Search Results

You are looking at 1 - 2 of 2 items for :

  • Author or Editor: Courtney Weeks x
  • Weather and Forecasting x
  • Refine by Access: All Content x
Clear All Modify Search
Anders A. Jensen
,
Courtney Weeks
,
Mei Xu
,
Scott Landolt
,
Alexei Korolev
,
Mengistu Wolde
, and
Stephanie DiVito

Abstract

The prediction of supercooled large drops (SLD) from the Thompson–Eidhammer (TE) microphysics scheme—run as part of the High-Resolution Rapid Refresh (HRRR) model—is evaluated with observations from the In-Cloud Icing and Large drop Experiment (ICICLE) field campaign. These observations are also used to train a random forest machine learning (ML) model, which is then used to predict SLD from several variables derived from HRRR model output. Results provide insight on the limitations and benefits of each model. Generally, the ML model results in an increase in the probability of detection (POD) and false alarm rate (FAR) of SLD compared to prediction from TE microphysics. Additionally, the POD of SLD increases with increasing forecast lead time for both models, likely since clouds and precipitation have more time to develop as forecast length increases. Since SLD take time to develop in TE microphysics and may be poorly represented in short-term (<3 h) forecasts, the ML model can provide improved short-term guidance on supercooled large-drop icing conditions. Results also show that TE microphysics predicts a frequency of SLD in cold (<−10°C) or high ice water content (IWC) environments that is too low compared to observations, whereas the ML model better captures the relative frequency of SLD in these environments.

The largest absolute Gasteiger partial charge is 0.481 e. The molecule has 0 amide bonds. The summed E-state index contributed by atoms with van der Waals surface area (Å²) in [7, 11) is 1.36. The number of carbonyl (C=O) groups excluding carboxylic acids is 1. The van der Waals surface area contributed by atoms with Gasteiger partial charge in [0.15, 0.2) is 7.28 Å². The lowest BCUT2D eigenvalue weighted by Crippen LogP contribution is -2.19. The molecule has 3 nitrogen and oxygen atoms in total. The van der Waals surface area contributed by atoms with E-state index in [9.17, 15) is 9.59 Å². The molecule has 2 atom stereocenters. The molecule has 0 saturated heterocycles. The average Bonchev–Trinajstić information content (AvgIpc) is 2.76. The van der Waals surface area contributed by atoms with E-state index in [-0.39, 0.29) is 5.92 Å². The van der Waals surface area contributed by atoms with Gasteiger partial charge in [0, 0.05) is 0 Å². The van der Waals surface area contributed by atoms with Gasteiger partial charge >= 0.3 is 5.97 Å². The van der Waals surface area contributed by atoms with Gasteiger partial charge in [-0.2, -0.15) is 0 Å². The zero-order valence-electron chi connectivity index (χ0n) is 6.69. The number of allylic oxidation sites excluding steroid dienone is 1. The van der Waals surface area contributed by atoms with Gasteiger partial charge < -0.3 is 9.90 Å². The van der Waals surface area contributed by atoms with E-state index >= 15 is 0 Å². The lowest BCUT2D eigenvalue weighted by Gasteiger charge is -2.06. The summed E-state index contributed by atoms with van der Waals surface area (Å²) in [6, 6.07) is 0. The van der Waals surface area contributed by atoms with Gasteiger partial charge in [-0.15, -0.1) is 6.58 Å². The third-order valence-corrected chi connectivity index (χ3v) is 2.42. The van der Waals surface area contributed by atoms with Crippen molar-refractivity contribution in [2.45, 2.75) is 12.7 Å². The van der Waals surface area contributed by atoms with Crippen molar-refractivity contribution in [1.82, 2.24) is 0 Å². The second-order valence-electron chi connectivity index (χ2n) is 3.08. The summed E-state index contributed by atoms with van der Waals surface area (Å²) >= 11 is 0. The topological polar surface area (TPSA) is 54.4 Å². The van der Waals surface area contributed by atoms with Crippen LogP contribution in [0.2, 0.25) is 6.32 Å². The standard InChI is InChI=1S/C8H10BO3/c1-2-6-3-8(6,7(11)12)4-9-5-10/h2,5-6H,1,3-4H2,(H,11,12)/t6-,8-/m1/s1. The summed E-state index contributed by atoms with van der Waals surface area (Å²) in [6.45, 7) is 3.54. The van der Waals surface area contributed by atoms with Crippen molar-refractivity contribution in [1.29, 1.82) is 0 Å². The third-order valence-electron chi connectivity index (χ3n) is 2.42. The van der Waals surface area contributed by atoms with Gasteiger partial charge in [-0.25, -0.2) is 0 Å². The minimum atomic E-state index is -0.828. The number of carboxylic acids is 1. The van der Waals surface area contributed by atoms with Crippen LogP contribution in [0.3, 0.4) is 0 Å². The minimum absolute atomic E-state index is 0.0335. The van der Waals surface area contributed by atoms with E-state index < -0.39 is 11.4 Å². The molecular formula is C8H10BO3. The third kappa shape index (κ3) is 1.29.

Free access
Sarah A. Tessendorf
,
Allyson Rugg
,
Alexei Korolev
,
Ivan Heckman
,
Courtney Weeks
,
Gregory Thompson
,
Darcy Jacobson
,
Dan Adriaansen
, and
Julie Haggerty

Abstract

Supercooled large drop (SLD) icing poses a unique hazard for aircraft and has resulted in new regulations regarding aircraft certification to fly in regions of known or forecast SLD icing conditions. The new regulations define two SLD icing categories based upon the maximum supercooled liquid water drop diameter (Dmax): freezing drizzle (100–500 μm) and freezing rain (>500 μm). Recent upgrades to U.S. operational numerical weather prediction models lay a foundation to provide more relevant aircraft icing guidance including the potential to predict explicit drop size. The primary focus of this paper is to evaluate a proposed method for estimating the maximum drop size from model forecast data to differentiate freezing drizzle from freezing rain conditions. Using in situ cloud microphysical measurements collected in icing conditions during two field campaigns between January and March 2017, this study shows that the High-Resolution Rapid Refresh model is capable of distinguishing SLD icing categories of freezing drizzle and freezing rain using a Dmax extracted from the rain category of the microphysics output. It is shown that the extracted Dmax from the model correctly predicted the observed SLD icing category as much as 99% of the time when the HRRR accurately forecast SLD conditions; however, performance varied by the method to define Dmax and by the field campaign dataset used for verification.

Full access